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In the marketing world, there are two approaches to setting marketing budgets. The first involves deciding to implement a specific tactic or program, and subsequently determining how much budget is required. The other is having a predetermined budget and figuring out how to utilize it most effectively.

While both approaches have their merits, my personal experience has led me to favor the latter approach. Operating from a budget-first position empowers marketers to strategically maximize their marketing investment. This method of budget-setting can not only elevate your marketing plan but can also transform your business.

Graphic depiction of money resulting in a diverse marketing campaign

Budget-First: Why it Works

Adopting a budget-first strategy comes with a multitude of advantages. First, and perhaps most importantly, it urges marketers to step back, prioritize their objectives, and allocate their resources in ways that most efficiently support their goals. This, in turn, increases the likelihood of executing a marketing strategy that significantly impacts the business.

Flexibility is another benefit. If a budget is allocated specifically for a particular tactic and it underperforms, it can be challenging to reallocate resources. However, a budget-first approach allows for quick pivots and adjustments as needed, making your strategy agile and more responsive to ever-changing market conditions.

Despite the clear benefits, many marketers avoid the budget-first approach due to uncertainty about what their spending limit should be. So, how do you calculate an optimal marketing budget?

Setting an Effective Marketing Budget

Determining the ideal marketing budget is not a one-size-fits-all process. It varies significantly from one company to another, based on factors such as your target audience, company size, and industry type. As a general rule of thumb, B2B marketing budgets are usually lower than those of B2C businesses.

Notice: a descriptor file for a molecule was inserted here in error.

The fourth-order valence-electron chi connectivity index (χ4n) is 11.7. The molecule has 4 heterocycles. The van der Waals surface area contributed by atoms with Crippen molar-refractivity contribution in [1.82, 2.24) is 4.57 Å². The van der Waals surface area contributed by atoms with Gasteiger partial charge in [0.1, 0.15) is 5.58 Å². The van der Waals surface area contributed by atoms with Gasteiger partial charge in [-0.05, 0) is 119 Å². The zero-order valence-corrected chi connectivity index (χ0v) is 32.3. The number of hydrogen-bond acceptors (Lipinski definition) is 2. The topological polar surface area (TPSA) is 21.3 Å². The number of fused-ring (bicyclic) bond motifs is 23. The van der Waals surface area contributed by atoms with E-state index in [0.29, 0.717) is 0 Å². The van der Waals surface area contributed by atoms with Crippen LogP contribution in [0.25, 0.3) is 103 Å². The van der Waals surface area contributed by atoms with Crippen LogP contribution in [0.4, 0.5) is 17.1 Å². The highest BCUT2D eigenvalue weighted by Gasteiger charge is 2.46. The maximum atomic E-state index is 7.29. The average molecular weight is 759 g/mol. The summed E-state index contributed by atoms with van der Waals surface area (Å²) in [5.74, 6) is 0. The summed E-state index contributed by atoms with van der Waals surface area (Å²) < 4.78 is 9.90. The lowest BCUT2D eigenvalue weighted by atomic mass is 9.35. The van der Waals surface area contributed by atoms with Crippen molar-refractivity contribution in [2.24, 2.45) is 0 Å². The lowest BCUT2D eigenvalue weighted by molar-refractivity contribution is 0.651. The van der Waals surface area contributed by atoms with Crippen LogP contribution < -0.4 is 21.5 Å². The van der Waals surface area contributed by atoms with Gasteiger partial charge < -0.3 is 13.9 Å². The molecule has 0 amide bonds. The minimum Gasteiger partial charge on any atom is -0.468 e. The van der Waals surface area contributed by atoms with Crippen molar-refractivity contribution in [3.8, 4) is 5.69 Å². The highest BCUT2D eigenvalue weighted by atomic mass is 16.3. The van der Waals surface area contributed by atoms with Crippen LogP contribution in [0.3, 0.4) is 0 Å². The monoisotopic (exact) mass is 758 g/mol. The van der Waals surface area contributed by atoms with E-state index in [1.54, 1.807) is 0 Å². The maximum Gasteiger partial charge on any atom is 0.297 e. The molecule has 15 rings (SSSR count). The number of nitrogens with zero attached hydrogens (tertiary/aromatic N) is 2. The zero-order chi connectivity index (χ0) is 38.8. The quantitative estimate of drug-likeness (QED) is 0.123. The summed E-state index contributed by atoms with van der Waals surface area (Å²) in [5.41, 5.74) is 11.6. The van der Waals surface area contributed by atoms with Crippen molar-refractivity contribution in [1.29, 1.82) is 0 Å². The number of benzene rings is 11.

Fortunately, there are a wealth of resources available to provide benchmarking data. Gartner, for instance, conducts an annual CMO survey and releases a comprehensive report on the State of Marketing Budget and Strategy. This year's report revealed that, on average, marketing budgets across all industries represent about 9.1% of total revenue.

In addition, the CMO Survey also offers invaluable insights and an alternate point of view. In a slight departure from Gartner’s results, their 2023 survey discovered that the average marketing budget accounted for 10.9% of a company's total revenue.

Illustration of a magnifying glass over a budget statement

What is Included in a Marketing Budget?

When calculating a marketing budget, it's crucial to think through the various expenses. The major components typically include expenses like salaries, software investments, agency and consultant fees, and the hard costs of media and material production.

Navigating the complexities of marketing investments can be challenging, but adopting a budget-first approach can simplify the process. Being strategic about your budget allocation can facilitate a robust, flexible marketing plan that drives your business to new heights.

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